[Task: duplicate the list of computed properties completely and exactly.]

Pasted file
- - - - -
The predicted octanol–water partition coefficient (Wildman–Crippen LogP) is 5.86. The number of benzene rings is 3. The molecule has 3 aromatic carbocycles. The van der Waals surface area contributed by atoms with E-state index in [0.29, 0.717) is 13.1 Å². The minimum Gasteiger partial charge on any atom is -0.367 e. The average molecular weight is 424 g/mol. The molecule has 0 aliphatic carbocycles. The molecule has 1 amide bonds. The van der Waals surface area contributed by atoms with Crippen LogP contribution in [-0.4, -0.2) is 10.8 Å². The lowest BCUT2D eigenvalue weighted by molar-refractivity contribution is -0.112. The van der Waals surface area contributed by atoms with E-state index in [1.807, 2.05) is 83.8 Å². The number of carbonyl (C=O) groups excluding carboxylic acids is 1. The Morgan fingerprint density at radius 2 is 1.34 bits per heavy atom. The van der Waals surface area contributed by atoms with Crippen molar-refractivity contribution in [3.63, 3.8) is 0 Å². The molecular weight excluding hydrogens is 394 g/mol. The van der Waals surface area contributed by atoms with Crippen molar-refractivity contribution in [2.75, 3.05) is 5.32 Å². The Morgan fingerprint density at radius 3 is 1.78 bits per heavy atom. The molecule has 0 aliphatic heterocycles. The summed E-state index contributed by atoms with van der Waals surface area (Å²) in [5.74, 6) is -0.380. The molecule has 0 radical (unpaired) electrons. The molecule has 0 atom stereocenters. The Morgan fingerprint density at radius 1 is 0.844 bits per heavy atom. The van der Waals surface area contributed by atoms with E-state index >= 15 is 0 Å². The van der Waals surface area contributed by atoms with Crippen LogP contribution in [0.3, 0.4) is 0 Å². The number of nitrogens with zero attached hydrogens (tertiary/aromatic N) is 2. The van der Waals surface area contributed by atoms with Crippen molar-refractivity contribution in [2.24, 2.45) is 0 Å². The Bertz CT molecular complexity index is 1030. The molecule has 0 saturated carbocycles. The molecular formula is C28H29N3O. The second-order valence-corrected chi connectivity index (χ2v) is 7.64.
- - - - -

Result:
The predicted octanol–water partition coefficient (Wildman–Crippen LogP) is 5.86. The number of benzene rings is 3. The molecule has 3 aromatic carbocycles. The van der Waals surface area contributed by atoms with E-state index in [0.29, 0.717) is 13.1 Å². The minimum Gasteiger partial charge on any atom is -0.367 e. The average molecular weight is 424 g/mol. The molecule has 0 aliphatic carbocycles. The molecule has 1 amide bonds. The van der Waals surface area contributed by atoms with Crippen LogP contribution in [-0.4, -0.2) is 10.8 Å². The lowest BCUT2D eigenvalue weighted by molar-refractivity contribution is -0.112. The van der Waals surface area contributed by atoms with E-state index in [1.807, 2.05) is 83.8 Å². The number of carbonyl (C=O) groups excluding carboxylic acids is 1. The Morgan fingerprint density at radius 2 is 1.34 bits per heavy atom. The van der Waals surface area contributed by atoms with Crippen molar-refractivity contribution in [3.63, 3.8) is 0 Å². The molecular weight excluding hydrogens is 394 g/mol. The van der Waals surface area contributed by atoms with Crippen molar-refractivity contribution in [2.75, 3.05) is 5.32 Å². The Morgan fingerprint density at radius 3 is 1.78 bits per heavy atom. The molecule has 0 aliphatic heterocycles. The summed E-state index contributed by atoms with van der Waals surface area (Å²) in [5.74, 6) is -0.380. The molecule has 0 radical (unpaired) electrons. The molecule has 0 atom stereocenters. The Morgan fingerprint density at radius 1 is 0.844 bits per heavy atom. The van der Waals surface area contributed by atoms with E-state index >= 15 is 0 Å². The van der Waals surface area contributed by atoms with Crippen LogP contribution in [0.3, 0.4) is 0 Å². The number of nitrogens with zero attached hydrogens (tertiary/aromatic N) is 2. The van der Waals surface area contributed by atoms with Crippen molar-refractivity contribution in [2.24, 2.45) is 0 Å². The Bertz CT molecular complexity index is 1030. The molecule has 0 saturated carbocycles. The molecular formula is C28H29N3O. The second-order valence-corrected chi connectivity index (χ2v) is 7.64.